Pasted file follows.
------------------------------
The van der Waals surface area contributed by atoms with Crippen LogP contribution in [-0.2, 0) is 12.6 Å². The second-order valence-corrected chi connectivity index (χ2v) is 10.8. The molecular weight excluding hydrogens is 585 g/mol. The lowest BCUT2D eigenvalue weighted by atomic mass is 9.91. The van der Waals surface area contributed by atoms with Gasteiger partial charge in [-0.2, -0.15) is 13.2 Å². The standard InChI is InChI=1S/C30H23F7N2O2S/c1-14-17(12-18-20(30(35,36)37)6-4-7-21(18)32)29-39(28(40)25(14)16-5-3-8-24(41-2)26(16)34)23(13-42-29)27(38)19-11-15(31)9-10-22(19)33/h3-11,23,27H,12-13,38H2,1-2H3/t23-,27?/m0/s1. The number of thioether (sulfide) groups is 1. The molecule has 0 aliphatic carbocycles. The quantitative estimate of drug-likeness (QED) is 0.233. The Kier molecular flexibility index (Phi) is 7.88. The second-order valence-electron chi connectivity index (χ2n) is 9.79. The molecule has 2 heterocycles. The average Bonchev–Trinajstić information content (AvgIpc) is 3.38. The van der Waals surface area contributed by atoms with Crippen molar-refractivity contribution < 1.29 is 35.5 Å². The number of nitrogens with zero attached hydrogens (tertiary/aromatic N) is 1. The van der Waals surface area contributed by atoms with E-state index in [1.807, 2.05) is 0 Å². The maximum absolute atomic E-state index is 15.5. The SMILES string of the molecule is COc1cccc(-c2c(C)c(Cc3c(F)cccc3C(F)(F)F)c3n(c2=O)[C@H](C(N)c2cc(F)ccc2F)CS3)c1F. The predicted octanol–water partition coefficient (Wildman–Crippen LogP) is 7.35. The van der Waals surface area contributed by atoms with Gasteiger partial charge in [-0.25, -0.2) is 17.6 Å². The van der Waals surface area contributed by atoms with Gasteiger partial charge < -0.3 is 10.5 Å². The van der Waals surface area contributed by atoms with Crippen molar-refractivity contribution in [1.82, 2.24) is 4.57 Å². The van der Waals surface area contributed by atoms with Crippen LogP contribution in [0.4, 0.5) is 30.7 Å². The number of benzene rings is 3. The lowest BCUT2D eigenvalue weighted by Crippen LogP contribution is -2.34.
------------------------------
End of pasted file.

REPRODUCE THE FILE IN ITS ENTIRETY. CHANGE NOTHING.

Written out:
The van der Waals surface area contributed by atoms with Crippen LogP contribution in [-0.2, 0) is 12.6 Å². The second-order valence-corrected chi connectivity index (χ2v) is 10.8. The molecular weight excluding hydrogens is 585 g/mol. The lowest BCUT2D eigenvalue weighted by atomic mass is 9.91. The van der Waals surface area contributed by atoms with Gasteiger partial charge in [-0.2, -0.15) is 13.2 Å². The standard InChI is InChI=1S/C30H23F7N2O2S/c1-14-17(12-18-20(30(35,36)37)6-4-7-21(18)32)29-39(28(40)25(14)16-5-3-8-24(41-2)26(16)34)23(13-42-29)27(38)19-11-15(31)9-10-22(19)33/h3-11,23,27H,12-13,38H2,1-2H3/t23-,27?/m0/s1. The number of thioether (sulfide) groups is 1. The molecule has 0 aliphatic carbocycles. The quantitative estimate of drug-likeness (QED) is 0.233. The Kier molecular flexibility index (Phi) is 7.88. The second-order valence-electron chi connectivity index (χ2n) is 9.79. The molecule has 2 heterocycles. The average Bonchev–Trinajstić information content (AvgIpc) is 3.38. The van der Waals surface area contributed by atoms with Crippen molar-refractivity contribution < 1.29 is 35.5 Å². The number of nitrogens with zero attached hydrogens (tertiary/aromatic N) is 1. The van der Waals surface area contributed by atoms with E-state index in [1.807, 2.05) is 0 Å². The maximum absolute atomic E-state index is 15.5. The SMILES string of the molecule is COc1cccc(-c2c(C)c(Cc3c(F)cccc3C(F)(F)F)c3n(c2=O)[C@H](C(N)c2cc(F)ccc2F)CS3)c1F. The predicted octanol–water partition coefficient (Wildman–Crippen LogP) is 7.35. The van der Waals surface area contributed by atoms with Gasteiger partial charge in [-0.25, -0.2) is 17.6 Å². The van der Waals surface area contributed by atoms with Gasteiger partial charge < -0.3 is 10.5 Å². The van der Waals surface area contributed by atoms with Crippen molar-refractivity contribution in [1.82, 2.24) is 4.57 Å². The van der Waals surface area contributed by atoms with Crippen LogP contribution in [0.4, 0.5) is 30.7 Å². The number of benzene rings is 3. The lowest BCUT2D eigenvalue weighted by Crippen LogP contribution is -2.34.